I dream of a world where you can watch television and see our people being portrayed as normal, ordinary, decent people instead of the boss who has no real authority, the welfare queen (thanks President Reagan), a thug waiting to get shot and a drug dealer who pimps his own kind.

    I dream of a world where the President of the United States gets the respect of any ordinary white man off the street.

    I dream of a world where I get proper education from any community college.

    I dream of a world where my education will guarantee me a decent paying job.

    I dream of a world where my professors will treat me like any random white student instead of ignoring me because she thinks I can’t learn.

    I dream of a world where I can live in any neighborhood I wish and have the value of my house appreciate because I am there.

    I dream of a world where I can walk my dog in my own neighborhood and not be harassed because I don’t belong there.

    I dream of a world where I am not mistaken for a random black person, in Texas, who shot some random white man in the year 1988.

    I dream of a world where my clothing is not a death sentence or an invitation to be raped.

    I dream of a world where my doctor will try hard to save my life just like any white man off the street.

    I dream of a world where I shouldn’t have to explain to a white person why they can’t say the word ” Nigger ” to my face… or behind closed doors for that matter.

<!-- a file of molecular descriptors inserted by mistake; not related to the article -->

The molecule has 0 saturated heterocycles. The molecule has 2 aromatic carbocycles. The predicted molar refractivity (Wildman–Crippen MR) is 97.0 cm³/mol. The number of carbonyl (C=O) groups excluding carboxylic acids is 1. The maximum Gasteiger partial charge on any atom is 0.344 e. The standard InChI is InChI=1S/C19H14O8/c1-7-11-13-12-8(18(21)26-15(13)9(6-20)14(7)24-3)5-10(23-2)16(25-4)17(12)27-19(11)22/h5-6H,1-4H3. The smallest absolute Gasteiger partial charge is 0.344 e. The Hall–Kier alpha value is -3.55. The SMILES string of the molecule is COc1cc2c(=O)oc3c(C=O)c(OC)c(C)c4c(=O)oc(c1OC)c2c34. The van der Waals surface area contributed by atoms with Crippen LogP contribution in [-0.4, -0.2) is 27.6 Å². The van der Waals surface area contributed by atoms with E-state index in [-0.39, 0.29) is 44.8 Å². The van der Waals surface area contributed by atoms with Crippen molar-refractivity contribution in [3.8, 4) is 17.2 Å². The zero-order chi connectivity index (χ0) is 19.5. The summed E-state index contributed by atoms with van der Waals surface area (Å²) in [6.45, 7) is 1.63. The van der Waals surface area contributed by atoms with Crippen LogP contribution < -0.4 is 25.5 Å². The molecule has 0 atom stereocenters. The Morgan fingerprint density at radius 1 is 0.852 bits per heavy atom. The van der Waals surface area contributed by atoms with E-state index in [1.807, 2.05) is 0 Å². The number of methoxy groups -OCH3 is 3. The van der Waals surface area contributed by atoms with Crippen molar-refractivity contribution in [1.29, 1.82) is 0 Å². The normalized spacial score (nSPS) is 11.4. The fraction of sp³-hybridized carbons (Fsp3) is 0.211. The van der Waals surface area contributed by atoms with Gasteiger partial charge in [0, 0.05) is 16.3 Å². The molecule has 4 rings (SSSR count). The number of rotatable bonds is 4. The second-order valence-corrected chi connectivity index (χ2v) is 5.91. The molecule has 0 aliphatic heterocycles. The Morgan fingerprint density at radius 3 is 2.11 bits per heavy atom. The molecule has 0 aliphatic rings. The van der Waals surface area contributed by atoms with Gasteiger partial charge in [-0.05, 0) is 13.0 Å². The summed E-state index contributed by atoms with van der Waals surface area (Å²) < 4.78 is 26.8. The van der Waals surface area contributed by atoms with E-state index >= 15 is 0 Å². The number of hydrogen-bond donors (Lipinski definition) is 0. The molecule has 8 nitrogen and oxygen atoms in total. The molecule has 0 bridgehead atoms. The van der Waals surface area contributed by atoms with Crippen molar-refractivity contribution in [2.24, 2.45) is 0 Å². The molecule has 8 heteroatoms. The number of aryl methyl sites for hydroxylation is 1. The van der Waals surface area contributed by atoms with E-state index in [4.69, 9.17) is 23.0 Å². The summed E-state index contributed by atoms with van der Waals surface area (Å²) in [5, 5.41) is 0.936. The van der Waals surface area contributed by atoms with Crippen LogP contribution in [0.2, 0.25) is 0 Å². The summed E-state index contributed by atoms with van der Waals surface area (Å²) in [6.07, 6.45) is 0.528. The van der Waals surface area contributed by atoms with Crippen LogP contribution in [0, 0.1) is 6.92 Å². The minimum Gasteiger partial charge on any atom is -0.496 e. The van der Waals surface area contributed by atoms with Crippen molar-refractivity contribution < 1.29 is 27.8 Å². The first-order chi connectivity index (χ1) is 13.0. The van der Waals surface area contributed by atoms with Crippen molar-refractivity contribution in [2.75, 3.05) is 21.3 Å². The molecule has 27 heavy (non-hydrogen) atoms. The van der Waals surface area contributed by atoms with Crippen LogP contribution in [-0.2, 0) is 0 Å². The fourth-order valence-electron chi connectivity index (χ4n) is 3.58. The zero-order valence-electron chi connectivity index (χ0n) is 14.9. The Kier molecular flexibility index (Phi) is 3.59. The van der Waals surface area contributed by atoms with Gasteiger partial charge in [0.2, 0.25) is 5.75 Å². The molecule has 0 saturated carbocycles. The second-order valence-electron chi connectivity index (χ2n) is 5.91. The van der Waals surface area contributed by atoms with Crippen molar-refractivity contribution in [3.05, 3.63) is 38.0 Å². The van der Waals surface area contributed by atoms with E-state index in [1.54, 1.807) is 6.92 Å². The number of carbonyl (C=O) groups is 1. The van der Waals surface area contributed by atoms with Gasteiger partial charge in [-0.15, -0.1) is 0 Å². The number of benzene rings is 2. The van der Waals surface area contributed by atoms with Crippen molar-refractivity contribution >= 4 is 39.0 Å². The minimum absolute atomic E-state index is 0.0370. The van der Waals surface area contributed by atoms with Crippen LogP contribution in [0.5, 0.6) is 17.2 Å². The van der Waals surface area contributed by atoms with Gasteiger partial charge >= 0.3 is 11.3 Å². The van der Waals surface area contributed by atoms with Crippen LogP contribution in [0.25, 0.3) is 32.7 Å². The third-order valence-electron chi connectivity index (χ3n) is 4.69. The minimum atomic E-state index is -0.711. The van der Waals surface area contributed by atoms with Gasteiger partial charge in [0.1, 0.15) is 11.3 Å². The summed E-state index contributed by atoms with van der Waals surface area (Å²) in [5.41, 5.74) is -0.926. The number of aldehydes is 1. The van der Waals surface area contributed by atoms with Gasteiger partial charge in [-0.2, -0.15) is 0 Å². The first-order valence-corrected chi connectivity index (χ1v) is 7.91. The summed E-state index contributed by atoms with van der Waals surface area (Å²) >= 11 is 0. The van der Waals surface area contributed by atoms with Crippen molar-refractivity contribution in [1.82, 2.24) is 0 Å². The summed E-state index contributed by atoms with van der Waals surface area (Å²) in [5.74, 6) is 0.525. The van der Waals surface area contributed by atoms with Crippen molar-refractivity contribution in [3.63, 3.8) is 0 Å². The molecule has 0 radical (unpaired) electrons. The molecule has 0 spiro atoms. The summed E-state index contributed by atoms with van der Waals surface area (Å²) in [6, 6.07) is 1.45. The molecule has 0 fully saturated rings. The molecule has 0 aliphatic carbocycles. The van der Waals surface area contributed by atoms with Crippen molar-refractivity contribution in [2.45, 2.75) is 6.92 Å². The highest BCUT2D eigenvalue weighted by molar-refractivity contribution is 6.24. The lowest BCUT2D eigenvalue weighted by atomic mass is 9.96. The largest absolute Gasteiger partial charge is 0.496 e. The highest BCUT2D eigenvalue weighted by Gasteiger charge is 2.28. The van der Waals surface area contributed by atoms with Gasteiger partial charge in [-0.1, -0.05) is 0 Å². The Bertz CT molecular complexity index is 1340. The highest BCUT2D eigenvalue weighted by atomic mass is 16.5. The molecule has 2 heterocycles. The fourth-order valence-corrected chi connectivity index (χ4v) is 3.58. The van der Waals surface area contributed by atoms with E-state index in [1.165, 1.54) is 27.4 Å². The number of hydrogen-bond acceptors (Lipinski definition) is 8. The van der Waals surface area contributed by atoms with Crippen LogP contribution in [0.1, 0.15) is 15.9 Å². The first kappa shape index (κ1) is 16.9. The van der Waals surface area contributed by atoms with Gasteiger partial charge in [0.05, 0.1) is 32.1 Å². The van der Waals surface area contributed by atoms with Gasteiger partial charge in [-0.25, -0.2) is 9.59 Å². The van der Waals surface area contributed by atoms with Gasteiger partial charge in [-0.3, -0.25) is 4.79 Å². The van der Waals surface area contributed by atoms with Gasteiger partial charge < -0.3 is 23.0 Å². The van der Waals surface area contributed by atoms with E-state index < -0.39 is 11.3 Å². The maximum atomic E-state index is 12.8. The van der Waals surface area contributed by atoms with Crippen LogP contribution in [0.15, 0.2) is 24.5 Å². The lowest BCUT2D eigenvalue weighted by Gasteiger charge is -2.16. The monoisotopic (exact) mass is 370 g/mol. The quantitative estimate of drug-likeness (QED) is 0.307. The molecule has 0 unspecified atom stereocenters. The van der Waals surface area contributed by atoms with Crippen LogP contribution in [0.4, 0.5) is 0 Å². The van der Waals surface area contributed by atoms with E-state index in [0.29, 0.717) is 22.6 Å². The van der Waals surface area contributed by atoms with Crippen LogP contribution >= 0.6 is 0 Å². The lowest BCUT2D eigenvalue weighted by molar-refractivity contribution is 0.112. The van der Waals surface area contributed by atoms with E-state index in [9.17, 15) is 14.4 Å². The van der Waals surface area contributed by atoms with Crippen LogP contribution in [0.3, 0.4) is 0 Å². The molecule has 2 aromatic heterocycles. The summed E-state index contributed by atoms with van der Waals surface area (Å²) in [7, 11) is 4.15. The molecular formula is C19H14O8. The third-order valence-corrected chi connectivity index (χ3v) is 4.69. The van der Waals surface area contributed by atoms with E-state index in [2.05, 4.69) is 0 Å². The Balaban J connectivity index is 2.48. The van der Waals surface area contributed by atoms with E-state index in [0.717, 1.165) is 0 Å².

I dream of world where my money is just as good as any white man’s money.

    I dream of a world where that little boat trip that took place over 400 years ago never happened.

    1. It’s very nice but we have to be cautious on how we dream. Marimba Ani’s study named “Yurugu” properly poses the question on whether our outlook were warped by Europeans; or better stated, whether we think in an Africanized mindset or a Europeanized mindset.

      I’ve put notes on the online lecture here:

      Either way, we need to question why our dreams include White people and interacting dependently on White people. For instance, a Black-owned store doesn’t treat you like a criminal. In the writer’s dream, she enters a White-owned store. Why dream in that manner? Or for instance, in walking her dog in a neighborhood and being harassed, she clearly walks in a White neighborhood. Why doesn’t she dream of walking in a Black neighborhood.

      But more importantly, she attaches the same humanity of African people onto European people, though historically this is inappropriate. When she writes: “I dream of world where my money is just as good as any white man’s money.” or even “I dream of a world where my doctor will try hard to save my life just like any white man off the street.” she ignores that White people themselves are tribalistic against one another. So to speak, in history, a French merchant would disregard a German’s money, or a British doctor would not aid an injured Frenchman. In other words, whereas “White Americans” seem to conspire against African people, it’s truly the case that Europeans conspire against everyone. So why dream of a world where they do not?

      In my view, when we learn the nature of Europeans, and how in their best behavior they are cruel to other people (including themselves but especially us,) I’d promote separation, not integration. For they do not have the same humanity as us. They are ethically different. And it’s a shame that many of us, after over four-hundred years, or four-thousand years, knowing them, don’t see this fact.

      More can be seen here:

      Of course, thanks for sharing.